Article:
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Discrimination of auditory signals in schizotypy


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Ranson, VA 2014 , 'Discrimination of auditory signals in schizotypy', Coursework Master thesis, University of Tasmania.

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The resting state hypothesis is a recent theoretical account of auditory verbal (AVH) hallucinations in schizophrenia, which is an alternative to the conventional explanation of the forward model. This study aimed to test one component of the hypothesis, termed the rest-stimulus interaction, using electroencephalography. Using schizotypy as a proxy for schizophrenia, 28 psychology students were recruited into high/low schizotypy groups. Event-related potentials (ERP) were recorded under two passive auditory conditions that specifically excluded the motor component associated with speaking in real time and that is intrinsic to the forward model. ERP peaks N 1 and P2 were analysed using a hierarchical regression approach, with schizotypy and hallucination experience separately tested as predictors and controlling for depression, anxiety, and stress. Schizotypy was associated with a difference in the amplitude of the initial attentional response (represented by N 1) between the two conditions, but in the opposite direction to that predicted. This finding suggests that there may be an alternative mechanism to both the resting state hypothesis and the forward model. However, as expected, both schizotypy and hallucination experience predicted a difference in forward processing (represented by P2 amplitude) between the conditions. This finding supports the resting state hypothesis. These results provide initial support for the rest-stimulus interaction and present some challenge to the forward model. Future research needs to replicate these findings in a clinical population and include measurement of resting brain activity.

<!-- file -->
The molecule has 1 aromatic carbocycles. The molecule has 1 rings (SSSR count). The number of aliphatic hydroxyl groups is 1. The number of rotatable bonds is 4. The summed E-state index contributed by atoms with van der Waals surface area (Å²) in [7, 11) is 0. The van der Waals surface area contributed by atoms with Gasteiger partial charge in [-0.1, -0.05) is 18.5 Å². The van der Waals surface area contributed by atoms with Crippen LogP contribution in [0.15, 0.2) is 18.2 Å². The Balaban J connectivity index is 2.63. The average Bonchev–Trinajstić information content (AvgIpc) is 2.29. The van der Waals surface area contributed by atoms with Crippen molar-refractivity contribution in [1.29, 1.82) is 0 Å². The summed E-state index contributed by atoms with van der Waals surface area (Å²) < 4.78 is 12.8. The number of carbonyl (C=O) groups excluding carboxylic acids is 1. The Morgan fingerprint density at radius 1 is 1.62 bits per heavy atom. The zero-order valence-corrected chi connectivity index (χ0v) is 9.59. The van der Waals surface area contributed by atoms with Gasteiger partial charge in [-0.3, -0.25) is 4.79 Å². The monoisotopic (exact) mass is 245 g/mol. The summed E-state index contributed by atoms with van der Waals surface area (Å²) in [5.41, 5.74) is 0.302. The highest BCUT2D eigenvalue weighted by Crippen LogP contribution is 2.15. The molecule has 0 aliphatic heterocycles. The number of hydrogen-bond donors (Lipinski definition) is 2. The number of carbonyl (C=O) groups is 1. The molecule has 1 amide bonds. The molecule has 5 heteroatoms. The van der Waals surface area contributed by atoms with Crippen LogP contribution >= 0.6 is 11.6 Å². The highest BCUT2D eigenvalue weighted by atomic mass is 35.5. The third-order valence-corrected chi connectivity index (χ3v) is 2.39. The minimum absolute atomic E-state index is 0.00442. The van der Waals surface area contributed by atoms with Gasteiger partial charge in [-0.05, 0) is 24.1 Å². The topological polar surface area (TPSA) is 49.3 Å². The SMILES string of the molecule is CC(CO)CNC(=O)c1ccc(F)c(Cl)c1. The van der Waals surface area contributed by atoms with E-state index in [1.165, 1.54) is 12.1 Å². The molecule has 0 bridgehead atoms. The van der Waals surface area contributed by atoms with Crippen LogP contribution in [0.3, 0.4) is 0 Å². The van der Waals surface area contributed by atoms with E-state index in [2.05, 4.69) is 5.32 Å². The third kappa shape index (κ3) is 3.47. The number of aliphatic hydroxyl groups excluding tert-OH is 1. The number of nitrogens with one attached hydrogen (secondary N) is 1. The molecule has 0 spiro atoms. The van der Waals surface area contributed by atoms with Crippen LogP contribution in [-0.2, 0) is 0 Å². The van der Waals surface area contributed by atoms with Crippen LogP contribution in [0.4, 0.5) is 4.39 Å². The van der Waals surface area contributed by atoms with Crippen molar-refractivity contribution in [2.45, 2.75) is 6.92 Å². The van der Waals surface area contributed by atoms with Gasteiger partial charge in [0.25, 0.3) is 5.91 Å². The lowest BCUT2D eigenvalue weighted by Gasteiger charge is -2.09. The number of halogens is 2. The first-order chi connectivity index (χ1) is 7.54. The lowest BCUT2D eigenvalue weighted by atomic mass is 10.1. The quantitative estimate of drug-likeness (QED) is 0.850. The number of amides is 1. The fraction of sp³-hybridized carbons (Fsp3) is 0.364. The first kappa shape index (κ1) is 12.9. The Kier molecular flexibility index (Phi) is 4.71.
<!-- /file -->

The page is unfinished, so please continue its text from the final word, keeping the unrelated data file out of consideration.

Item Type: Thesis - Coursework Master
Authors/Creators:Ranson, VA
Keywords: Schizophrenia, Hallucinations and illusions, Evoked potentials (Electrophysiology)
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Copyright 2014 the author

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